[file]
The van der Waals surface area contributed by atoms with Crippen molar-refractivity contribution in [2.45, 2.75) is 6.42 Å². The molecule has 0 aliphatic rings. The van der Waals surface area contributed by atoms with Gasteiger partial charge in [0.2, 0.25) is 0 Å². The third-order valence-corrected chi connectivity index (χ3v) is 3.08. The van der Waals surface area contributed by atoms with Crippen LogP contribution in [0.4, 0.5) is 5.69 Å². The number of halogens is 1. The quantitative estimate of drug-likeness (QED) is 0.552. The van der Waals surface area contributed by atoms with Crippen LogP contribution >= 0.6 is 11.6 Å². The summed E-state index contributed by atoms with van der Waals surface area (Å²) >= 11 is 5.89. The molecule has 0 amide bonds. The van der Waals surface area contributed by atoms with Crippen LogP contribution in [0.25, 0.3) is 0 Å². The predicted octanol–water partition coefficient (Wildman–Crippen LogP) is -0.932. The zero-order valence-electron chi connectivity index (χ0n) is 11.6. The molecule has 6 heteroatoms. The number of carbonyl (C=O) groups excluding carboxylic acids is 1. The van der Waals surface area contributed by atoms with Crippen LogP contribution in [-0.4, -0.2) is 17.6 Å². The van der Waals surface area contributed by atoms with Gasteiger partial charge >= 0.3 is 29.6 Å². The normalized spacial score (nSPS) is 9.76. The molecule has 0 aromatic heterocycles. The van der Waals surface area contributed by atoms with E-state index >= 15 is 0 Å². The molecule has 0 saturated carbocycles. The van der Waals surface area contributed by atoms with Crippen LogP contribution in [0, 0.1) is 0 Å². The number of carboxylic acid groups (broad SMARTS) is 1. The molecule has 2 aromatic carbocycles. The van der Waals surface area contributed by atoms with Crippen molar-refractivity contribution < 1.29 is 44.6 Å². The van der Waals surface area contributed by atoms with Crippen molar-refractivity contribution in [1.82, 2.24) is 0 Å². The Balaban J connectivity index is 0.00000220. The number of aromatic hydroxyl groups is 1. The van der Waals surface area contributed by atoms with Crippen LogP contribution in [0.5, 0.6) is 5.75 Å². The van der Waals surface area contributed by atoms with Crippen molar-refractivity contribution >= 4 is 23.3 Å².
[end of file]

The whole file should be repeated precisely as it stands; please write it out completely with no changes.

The van der Waals surface area contributed by atoms with Crippen molar-refractivity contribution in [2.45, 2.75) is 6.42 Å². The molecule has 0 aliphatic rings. The van der Waals surface area contributed by atoms with Gasteiger partial charge in [0.2, 0.25) is 0 Å². The third-order valence-corrected chi connectivity index (χ3v) is 3.08. The van der Waals surface area contributed by atoms with Crippen LogP contribution in [0.4, 0.5) is 5.69 Å². The number of halogens is 1. The quantitative estimate of drug-likeness (QED) is 0.552. The van der Waals surface area contributed by atoms with Crippen LogP contribution >= 0.6 is 11.6 Å². The summed E-state index contributed by atoms with van der Waals surface area (Å²) >= 11 is 5.89. The molecule has 0 amide bonds. The van der Waals surface area contributed by atoms with Crippen LogP contribution in [0.25, 0.3) is 0 Å². The predicted octanol–water partition coefficient (Wildman–Crippen LogP) is -0.932. The zero-order valence-electron chi connectivity index (χ0n) is 11.6. The molecule has 6 heteroatoms. The number of carbonyl (C=O) groups excluding carboxylic acids is 1. The van der Waals surface area contributed by atoms with Crippen LogP contribution in [-0.4, -0.2) is 17.6 Å². The van der Waals surface area contributed by atoms with Gasteiger partial charge >= 0.3 is 29.6 Å². The normalized spacial score (nSPS) is 9.76. The molecule has 0 aromatic heterocycles. The van der Waals surface area contributed by atoms with E-state index >= 15 is 0 Å². The molecule has 0 saturated carbocycles. The van der Waals surface area contributed by atoms with Crippen LogP contribution in [0, 0.1) is 0 Å². The number of carboxylic acid groups (broad SMARTS) is 1. The molecule has 2 aromatic carbocycles. The van der Waals surface area contributed by atoms with Crippen molar-refractivity contribution < 1.29 is 44.6 Å². The van der Waals surface area contributed by atoms with Crippen molar-refractivity contribution in [1.82, 2.24) is 0 Å². The Balaban J connectivity index is 0.00000220. The number of aromatic hydroxyl groups is 1. The van der Waals surface area contributed by atoms with Crippen LogP contribution in [0.5, 0.6) is 5.75 Å². The van der Waals surface area contributed by atoms with Crippen molar-refractivity contribution >= 4 is 23.3 Å².